Quite apart from the role in their thinking of scientific method as a model for philosophical inquiry, it may be that philosophers naturally tend to take one or the other of two central philosophical domains, epistemology or metaphysics, or some account developed therein, as primary, as first philosophy, in a suggestive but now uncommon terminology. If we give priority to epistemology, we tend to produce an ontology that posits the sorts of objects about which our epistemology says we can have knowledge or justified belief. If we give metaphysics priority, we tend to produce an account of justified belief which allows knowledge or justified belief about the sorts of things our ontology countenances as real. One’s philosophical method affects both one’s epistemology and metaphysics and one’s sense of the relation between them. If our method is dominated by a priori reflection, we are likely to be rationalists in epistemology and realists in metaphysics, at least to the extent of countenancing whatever abstract objects must be posited to ground a priori knowledge. If our method is dominated by observation and experiment, or even by the idea that philosophical claims are ultimately responsible to observation and experiment, we are likely to tend toward empiricism in epistemology and, in metaphysics, to seek an ontology that countenances as real only what is either experienceable or necessary to account for our knowledge of what we experience.

Like epistemology or metaphysics, philosophical method can be primary in shaping a philosophical outlook. It is doubtful that it can wholly determine such an outlook; for apart from certain epistemological and metaphysical commitments, one cannot develop or even use a method. Similarly, one cannot develop an epistemology without making at least tentative metaphysical commitments or construct a metaphysics without making at least tentative epistemological commitments. Philosophers seem to accept as apparently axiomatic that what is knowable is in some sense real; and though, as many philosophers would regard as a lesson of skepticism, it is not self-evident that what is real is knowable, many philosophers cannot easily give up the conviction, or the quest to establish, that this is so. If this apparent asymmetry concerning the knowable and the real is genuine, then taken together with the primacy of our experience in our relations to others and the world, it may explain why epistemology tends, in at least many philosophers, to contribute even more than metaphysics to determining their overall views.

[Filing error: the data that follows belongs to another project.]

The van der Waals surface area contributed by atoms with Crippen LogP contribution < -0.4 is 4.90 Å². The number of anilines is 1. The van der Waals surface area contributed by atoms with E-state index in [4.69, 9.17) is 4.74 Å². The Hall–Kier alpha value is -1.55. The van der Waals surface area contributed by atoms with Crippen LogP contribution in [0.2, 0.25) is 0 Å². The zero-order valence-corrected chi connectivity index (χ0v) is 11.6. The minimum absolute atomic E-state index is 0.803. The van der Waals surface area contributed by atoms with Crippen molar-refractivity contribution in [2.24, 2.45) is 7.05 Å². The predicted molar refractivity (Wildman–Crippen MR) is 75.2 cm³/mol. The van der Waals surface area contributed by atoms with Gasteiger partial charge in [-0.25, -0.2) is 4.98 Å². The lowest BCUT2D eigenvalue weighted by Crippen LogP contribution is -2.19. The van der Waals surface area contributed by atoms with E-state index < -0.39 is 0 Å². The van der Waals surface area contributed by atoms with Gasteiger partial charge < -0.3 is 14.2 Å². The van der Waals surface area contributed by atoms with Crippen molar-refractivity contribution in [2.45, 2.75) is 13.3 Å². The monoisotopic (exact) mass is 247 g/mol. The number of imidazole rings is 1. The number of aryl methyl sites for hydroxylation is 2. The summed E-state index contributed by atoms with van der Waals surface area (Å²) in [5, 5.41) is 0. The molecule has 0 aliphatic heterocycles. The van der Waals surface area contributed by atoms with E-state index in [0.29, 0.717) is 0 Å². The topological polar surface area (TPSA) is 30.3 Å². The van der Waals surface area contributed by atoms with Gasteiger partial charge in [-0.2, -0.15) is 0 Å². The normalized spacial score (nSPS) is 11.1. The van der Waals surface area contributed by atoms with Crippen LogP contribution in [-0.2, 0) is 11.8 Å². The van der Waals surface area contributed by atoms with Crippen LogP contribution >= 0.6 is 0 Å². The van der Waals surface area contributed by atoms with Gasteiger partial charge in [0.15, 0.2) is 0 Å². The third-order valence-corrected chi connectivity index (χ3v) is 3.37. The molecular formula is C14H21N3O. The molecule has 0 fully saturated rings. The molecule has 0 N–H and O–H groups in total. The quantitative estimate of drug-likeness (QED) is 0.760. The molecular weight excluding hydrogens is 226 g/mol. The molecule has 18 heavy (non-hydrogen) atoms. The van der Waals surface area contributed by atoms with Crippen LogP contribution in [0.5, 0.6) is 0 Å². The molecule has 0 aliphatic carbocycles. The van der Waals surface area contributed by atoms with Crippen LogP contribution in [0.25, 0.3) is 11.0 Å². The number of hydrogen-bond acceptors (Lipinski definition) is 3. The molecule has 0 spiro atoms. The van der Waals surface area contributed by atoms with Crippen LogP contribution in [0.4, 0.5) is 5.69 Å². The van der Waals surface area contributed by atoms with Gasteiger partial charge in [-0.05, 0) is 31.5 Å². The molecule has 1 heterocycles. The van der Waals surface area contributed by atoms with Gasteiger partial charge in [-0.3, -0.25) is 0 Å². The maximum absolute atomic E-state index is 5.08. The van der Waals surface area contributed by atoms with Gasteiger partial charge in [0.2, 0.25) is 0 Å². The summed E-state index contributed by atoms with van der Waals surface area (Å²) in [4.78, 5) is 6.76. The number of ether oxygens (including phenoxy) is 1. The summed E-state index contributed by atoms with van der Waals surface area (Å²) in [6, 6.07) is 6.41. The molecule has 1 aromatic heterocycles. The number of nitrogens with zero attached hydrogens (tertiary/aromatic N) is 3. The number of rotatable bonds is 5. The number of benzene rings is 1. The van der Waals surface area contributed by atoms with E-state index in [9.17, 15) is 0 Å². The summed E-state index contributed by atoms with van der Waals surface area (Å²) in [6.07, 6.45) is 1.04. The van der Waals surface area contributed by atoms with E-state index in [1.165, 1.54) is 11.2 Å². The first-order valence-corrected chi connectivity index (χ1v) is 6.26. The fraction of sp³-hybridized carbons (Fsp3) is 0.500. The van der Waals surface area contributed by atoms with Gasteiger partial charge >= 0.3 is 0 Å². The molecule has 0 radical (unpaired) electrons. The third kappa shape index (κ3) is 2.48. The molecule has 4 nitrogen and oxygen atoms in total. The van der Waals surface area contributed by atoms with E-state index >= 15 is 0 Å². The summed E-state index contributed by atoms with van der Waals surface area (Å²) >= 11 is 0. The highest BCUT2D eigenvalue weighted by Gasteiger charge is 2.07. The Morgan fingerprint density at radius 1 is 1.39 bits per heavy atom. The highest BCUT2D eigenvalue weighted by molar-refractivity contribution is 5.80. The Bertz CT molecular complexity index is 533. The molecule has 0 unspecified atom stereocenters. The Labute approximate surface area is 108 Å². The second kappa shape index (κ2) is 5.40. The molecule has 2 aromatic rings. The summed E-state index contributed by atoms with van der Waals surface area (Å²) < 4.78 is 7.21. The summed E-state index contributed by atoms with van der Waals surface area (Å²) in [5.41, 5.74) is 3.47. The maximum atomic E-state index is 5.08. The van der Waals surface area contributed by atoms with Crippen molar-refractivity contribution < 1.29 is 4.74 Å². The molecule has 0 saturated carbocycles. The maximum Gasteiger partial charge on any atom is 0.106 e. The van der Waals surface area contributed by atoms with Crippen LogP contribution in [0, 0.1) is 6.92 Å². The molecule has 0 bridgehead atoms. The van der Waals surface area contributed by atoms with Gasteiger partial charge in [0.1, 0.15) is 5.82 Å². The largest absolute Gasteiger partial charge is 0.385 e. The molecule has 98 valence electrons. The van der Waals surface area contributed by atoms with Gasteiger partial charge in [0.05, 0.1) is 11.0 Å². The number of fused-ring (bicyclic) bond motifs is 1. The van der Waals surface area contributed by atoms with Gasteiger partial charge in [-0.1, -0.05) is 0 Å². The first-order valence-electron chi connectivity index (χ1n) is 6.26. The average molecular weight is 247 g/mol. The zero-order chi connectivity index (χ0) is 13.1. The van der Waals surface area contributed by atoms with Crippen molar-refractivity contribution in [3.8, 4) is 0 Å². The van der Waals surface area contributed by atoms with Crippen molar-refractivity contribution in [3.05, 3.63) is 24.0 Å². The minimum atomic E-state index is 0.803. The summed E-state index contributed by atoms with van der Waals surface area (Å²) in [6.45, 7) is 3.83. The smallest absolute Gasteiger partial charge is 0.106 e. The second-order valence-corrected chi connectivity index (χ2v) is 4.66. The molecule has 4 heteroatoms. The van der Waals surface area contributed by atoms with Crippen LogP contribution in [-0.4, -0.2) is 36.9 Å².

If philosophical method is to be clarified by the comparison with scientific method and not obscured by assimilation to the latter, it is essential that we distinguish scientific method from something of which it is an immensely impressive special case: theoretical method. The former is empirical and, broadly speaking, experimental. The latter is the more general method of building and rebuilding theories in relation to data: raising questions, hypothesizing, comparing and evaluating hypotheses in relation to data, revising theories in the light of the comparisons and evaluations, and adopting theories through assessing competing accounts of the same or similar problems. This distinction has not always been recognized or fully appreciated. For one thing, given the influence of empiricism (an influence to which few in modern philosophy are entirely immune), some thinkers tend to see scientific method as the only kind of theoretical method, at least outside logic and mathematics. But theoretical method is not the property of empiricism; rationalists can also use it, and so can both nonphilosophers and philosophers who are uncommitted with respect to, say, empiricism, rationalism, and pragmatism.

What is here called the theoretical method is very old—as ancient as systematic philosophy itself. It is illustrated in the Socratic attempt to refine definitions by revising them in response to examples and counterexamples; and it, or some major element in it, figures in all of the general philosophical methods considered here. However, the assumption of the primacy of scientific method and with it the often tacit view that scientific method is the only rational theoretical method outside logic and mathematics, is far from obvious.